Findings from Bronze Age wine cellar revealed

Wine from what is possibly the oldest and largest collection of wine containers has been studied shedding new light on ancient wine production.

journal.pone.0106406.g001Around 40 large containers were uncovered on the site of an old Canaanite palace at Tel Kabri in northern Israel in 2013.

Together they would have held around 528 gallons of wine, equivalent to 3,000 bottles today.

Traces of wine inside the jugs was examined by archaeologists who found the residue from herbs and resins that had been used to preserve and possibly improve or at least enhance the flavour of the wine.

It is thought that all or nearly all of the jars contained wine and only three do not contain syringic acid, a compound specifically associated with red wine.

The findings were revealed in the latest report from the Plos One journal. The introduction to the report explained:  “A comprehensive program of organic residue analysis has now revealed that all of the relatively uniform jars contain evidence for wine. Furthermore, the enclosed context inherent to a singular intact wine cellar presented an unprecedented opportunity for a scientifically intensive study, allowing for the detection of subtle differences in the ingredients or additives within similar wine jars of apparently the same vintage.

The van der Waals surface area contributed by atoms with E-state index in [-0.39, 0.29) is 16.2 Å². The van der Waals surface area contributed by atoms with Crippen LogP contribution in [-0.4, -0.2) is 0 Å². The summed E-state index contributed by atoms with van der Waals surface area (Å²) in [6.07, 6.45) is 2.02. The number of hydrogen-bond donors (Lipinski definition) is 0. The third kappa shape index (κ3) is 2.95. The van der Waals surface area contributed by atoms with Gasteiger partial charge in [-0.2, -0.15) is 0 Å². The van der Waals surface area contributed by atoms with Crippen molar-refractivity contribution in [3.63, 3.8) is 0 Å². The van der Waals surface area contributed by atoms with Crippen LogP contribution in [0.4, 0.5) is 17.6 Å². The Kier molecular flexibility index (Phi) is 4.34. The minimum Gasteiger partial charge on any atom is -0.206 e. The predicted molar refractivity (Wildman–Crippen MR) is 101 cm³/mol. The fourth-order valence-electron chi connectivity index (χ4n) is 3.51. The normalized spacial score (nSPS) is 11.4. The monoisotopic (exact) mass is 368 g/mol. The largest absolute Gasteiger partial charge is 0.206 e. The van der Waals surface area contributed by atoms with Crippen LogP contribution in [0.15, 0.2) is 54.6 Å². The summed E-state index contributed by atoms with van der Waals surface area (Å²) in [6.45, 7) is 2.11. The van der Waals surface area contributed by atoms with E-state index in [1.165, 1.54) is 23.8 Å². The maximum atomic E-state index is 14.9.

“Additives seem to have included honey, storax resin, terebinth resin, cedar oil, cyperus, juniper, and perhaps even mint, myrtle, or cinnamon, all or most of which are attested in the 18th century BC Mari texts from Mesopotamia and the 15th century BC Ebers Papyrus from Egypt.

“These additives suggest a sophisticated understanding of the botanical landscape and the pharmacopeic skills necessary to produce a complex beverage that balanced preservation, palatability, and psychoactivity.”

Speaking to the Smithsonian Magazine, Andrew Koh, an archaeologist at Brandeis University and lead author of the report, explained the relevance and importance of the site.

He said: “What’s fascinating about what we have here is that it is part of a household economy.

”This was the patriarch’s personal wine cellar. The wine was not meant to be given away as part of a system of providing for the community. It was for his own enjoyment and the support of his authority.”

The huge palace complex – covering some 6,000 square metres, has been the subject of on-going excavations since the 1980s.

It is thought to have been destroyed by an earthquake in 1600 BC and was never reoccupied.

Archaeologists across the Middle East are continuing to uncover links to ancient winemaking and continued examination of ancient sites could determine which grapes, if any still survive, used to be cultivated for wine in the region before the introduction of French varieties in the 19th century.

It is thought that winemaking came to the Tel Kabri region in the fourth millennium B.C and that by the Middle Bronze Age wines from there and the Jordan Valley were held in high regard and exported to the pharaohs in Egypt.

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